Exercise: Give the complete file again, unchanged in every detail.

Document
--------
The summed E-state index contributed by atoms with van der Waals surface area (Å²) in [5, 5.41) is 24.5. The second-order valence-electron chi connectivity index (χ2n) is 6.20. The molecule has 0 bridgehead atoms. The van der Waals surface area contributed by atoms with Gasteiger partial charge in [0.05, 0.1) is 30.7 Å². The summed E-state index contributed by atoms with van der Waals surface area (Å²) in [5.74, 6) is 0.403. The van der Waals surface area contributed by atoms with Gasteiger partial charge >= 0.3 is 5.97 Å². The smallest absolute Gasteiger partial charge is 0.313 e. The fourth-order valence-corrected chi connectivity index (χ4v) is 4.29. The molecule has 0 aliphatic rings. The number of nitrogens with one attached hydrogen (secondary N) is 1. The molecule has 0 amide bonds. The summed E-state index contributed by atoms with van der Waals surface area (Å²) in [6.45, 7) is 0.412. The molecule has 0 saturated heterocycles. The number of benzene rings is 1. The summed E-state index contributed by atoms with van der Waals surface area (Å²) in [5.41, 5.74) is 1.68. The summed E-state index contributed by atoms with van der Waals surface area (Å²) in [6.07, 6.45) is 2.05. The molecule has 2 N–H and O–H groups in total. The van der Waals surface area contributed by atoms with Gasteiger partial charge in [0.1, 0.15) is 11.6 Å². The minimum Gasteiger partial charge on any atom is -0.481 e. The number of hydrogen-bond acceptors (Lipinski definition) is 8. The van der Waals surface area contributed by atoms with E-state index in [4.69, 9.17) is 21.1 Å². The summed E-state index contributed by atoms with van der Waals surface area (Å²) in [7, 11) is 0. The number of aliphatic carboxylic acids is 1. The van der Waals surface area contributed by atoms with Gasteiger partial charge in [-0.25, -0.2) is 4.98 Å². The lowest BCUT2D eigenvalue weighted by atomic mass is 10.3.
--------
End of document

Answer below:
The summed E-state index contributed by atoms with van der Waals surface area (Å²) in [5, 5.41) is 24.5. The second-order valence-electron chi connectivity index (χ2n) is 6.20. The molecule has 0 bridgehead atoms. The van der Waals surface area contributed by atoms with Gasteiger partial charge in [0.05, 0.1) is 30.7 Å². The summed E-state index contributed by atoms with van der Waals surface area (Å²) in [5.74, 6) is 0.403. The van der Waals surface area contributed by atoms with Gasteiger partial charge >= 0.3 is 5.97 Å². The smallest absolute Gasteiger partial charge is 0.313 e. The fourth-order valence-corrected chi connectivity index (χ4v) is 4.29. The molecule has 0 aliphatic rings. The number of nitrogens with one attached hydrogen (secondary N) is 1. The molecule has 0 amide bonds. The summed E-state index contributed by atoms with van der Waals surface area (Å²) in [6.45, 7) is 0.412. The molecule has 0 saturated heterocycles. The number of benzene rings is 1. The summed E-state index contributed by atoms with van der Waals surface area (Å²) in [5.41, 5.74) is 1.68. The summed E-state index contributed by atoms with van der Waals surface area (Å²) in [6.07, 6.45) is 2.05. The molecule has 2 N–H and O–H groups in total. The van der Waals surface area contributed by atoms with Gasteiger partial charge in [0.1, 0.15) is 11.6 Å². The minimum Gasteiger partial charge on any atom is -0.481 e. The number of hydrogen-bond acceptors (Lipinski definition) is 8. The van der Waals surface area contributed by atoms with E-state index in [4.69, 9.17) is 21.1 Å². The summed E-state index contributed by atoms with van der Waals surface area (Å²) in [7, 11) is 0. The number of aliphatic carboxylic acids is 1. The van der Waals surface area contributed by atoms with Gasteiger partial charge in [-0.25, -0.2) is 4.98 Å². The lowest BCUT2D eigenvalue weighted by atomic mass is 10.3.